While 85% of patients rated the information the referring physician gave about the referral good to excellent, 8% received no information. Most (90%) thought the referring physician gave a good-to-excellent explanation about the reason for the referral (Table 3). Fewer (80%) expressed satisfaction with the oral explanations about their diagnosis and prognosis. However, over one-fourth of patients received no written information from the referring physician about their diagnosis (26%) or treatment (29%). Of those receiving written information, 16% found the quality of information about their diagnosis and treatment lacking. In contrast, more judged the written instruction about the time and location of the appointment as adequate, yet 15% got nothing in writing. Overall patients thought the amount of preparatory information they received was adequate, but the specific information they needed was lacking.

Table 3 Patient's ratings of the quality of information received from the referring physician

Most patients felt the referring physician listened to them and involved them in decision making. However, more than one in four (26%) felt ill prepared about what would happen at the specialist visit and one-fourth reported feeling unprepared about what to ask or tell the specialist. The referring physician sent information to the specialist for about 50% of patients, but nearly one-fourth of them had to take some or all of the information with them (23%). More than one fourth (27%) reported that their referring physician didn't send anything to the specialist office, didn't give them anything to take, or didn't tell them to get anything for the specialist visit. These patients were significantly less satisfied with how the referring physician prepared them for the specialist visit, their experience with the specialist, and their self-management information when compared with the patients who reported that their physician either sent information to the specialist office or told them to bring the information themselves (KWT p < 0.05). Patients who received all the information needed from the referring doctor (that is test reports, notes, x-rays) to take to the specialist had significantly higher satisfaction with the quality of the information for self-management compared to patients who received no information from the referring doctor for the specialist (KWT p < 0.05).

Most patients continued to see their referring physician after the specialist visit, but 9% found another, and 12% were managed solely by the specialist. Patient's satisfaction with the preparatory information from the referring physician (PCPI) was significantly related to their decision to continue seeing the referring physician versus seeing another primary care physician (logistic regression, p-value < 0.05).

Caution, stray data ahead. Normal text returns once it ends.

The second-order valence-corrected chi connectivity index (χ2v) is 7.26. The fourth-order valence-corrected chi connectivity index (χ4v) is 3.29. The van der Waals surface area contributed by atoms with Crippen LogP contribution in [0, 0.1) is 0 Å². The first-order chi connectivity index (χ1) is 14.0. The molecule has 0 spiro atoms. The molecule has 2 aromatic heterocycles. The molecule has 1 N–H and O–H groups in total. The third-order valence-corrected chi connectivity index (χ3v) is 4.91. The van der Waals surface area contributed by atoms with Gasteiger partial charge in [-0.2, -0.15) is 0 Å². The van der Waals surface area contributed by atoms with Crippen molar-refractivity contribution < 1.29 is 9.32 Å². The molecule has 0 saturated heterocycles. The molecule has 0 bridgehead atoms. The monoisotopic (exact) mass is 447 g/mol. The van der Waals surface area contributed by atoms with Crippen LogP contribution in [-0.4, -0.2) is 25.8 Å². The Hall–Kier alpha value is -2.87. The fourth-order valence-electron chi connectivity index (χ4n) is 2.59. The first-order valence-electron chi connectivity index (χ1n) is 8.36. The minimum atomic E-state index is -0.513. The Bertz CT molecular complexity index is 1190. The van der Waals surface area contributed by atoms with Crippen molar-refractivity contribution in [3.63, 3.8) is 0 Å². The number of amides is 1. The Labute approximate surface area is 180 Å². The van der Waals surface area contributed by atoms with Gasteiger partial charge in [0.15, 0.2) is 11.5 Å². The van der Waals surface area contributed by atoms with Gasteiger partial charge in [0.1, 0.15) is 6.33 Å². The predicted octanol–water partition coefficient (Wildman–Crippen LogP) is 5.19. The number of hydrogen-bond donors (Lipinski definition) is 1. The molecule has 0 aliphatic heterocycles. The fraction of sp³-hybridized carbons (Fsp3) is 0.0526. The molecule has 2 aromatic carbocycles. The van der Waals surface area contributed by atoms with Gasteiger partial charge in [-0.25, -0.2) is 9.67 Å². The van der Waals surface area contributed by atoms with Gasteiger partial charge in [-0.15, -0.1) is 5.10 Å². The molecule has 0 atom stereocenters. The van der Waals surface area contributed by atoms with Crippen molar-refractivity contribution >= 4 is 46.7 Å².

Patient's experiences at the specialist visit

Most patients felt that specialists were prepared for their visit, though 7% of patients said the specialists had no information about them when they arrived. This is contrary to the 27% that reporting that the referring physician did not send information or ask the patient to take information to the specialist and may be because the referring physician failed to inform the patient that information would be sent. (Table 4 summarizes the results for the specialist). Overall, patients were satisfied with the amount of time the specialist spent with them, although nearly one in five (17%) disagreed. Most patients felt the specialist listened to them, involved them in decision making about their care, and treated them with compassion.

Table 4 Patient rating of quality of information about the referral received from the specialist physician

Patients gave good ratings to the oral explanations of their diagnosis and prognosis. About 90% got some written materials about their diagnosis and treatment from the specialist, however, not all thought the quality of the written information was good. Most patients (91%) rated the information about what to do if problems or symptoms got worse as good or excellent and only 6% were not told what to do. Thirty percent of patients reported that they had tests repeated that the referring physician had already done. Nearly one in five patients (18%) got information from the specialist that conflicted with what the referring doctor had given.

Care Coordination

The referring physician and specialist managed the care jointly of 76% of the patients, 12% were solely managed by their referring physician, and 12% were managed solely by a specialist. The majority of patients (80%) trusted the referring doctor to coordinate their care with the specialist. Satisfaction with the coordination of care was highly associated with the quality of information from the referring doctor. Specifically, satisfaction with the way the referring doctor and specialist coordinated the patient's care was significantly associated with their satisfaction with the patient centered preparatory information from the referring physician (PCPI) (Rho = 0.6, p < 0.05), with patient centered information from the specialist physician (PCISP) (Rho = 0.6, p < 0.05), and with patient centered information given to the patient about self-management (PCISM) (Rho = 0.5, p < 0.05).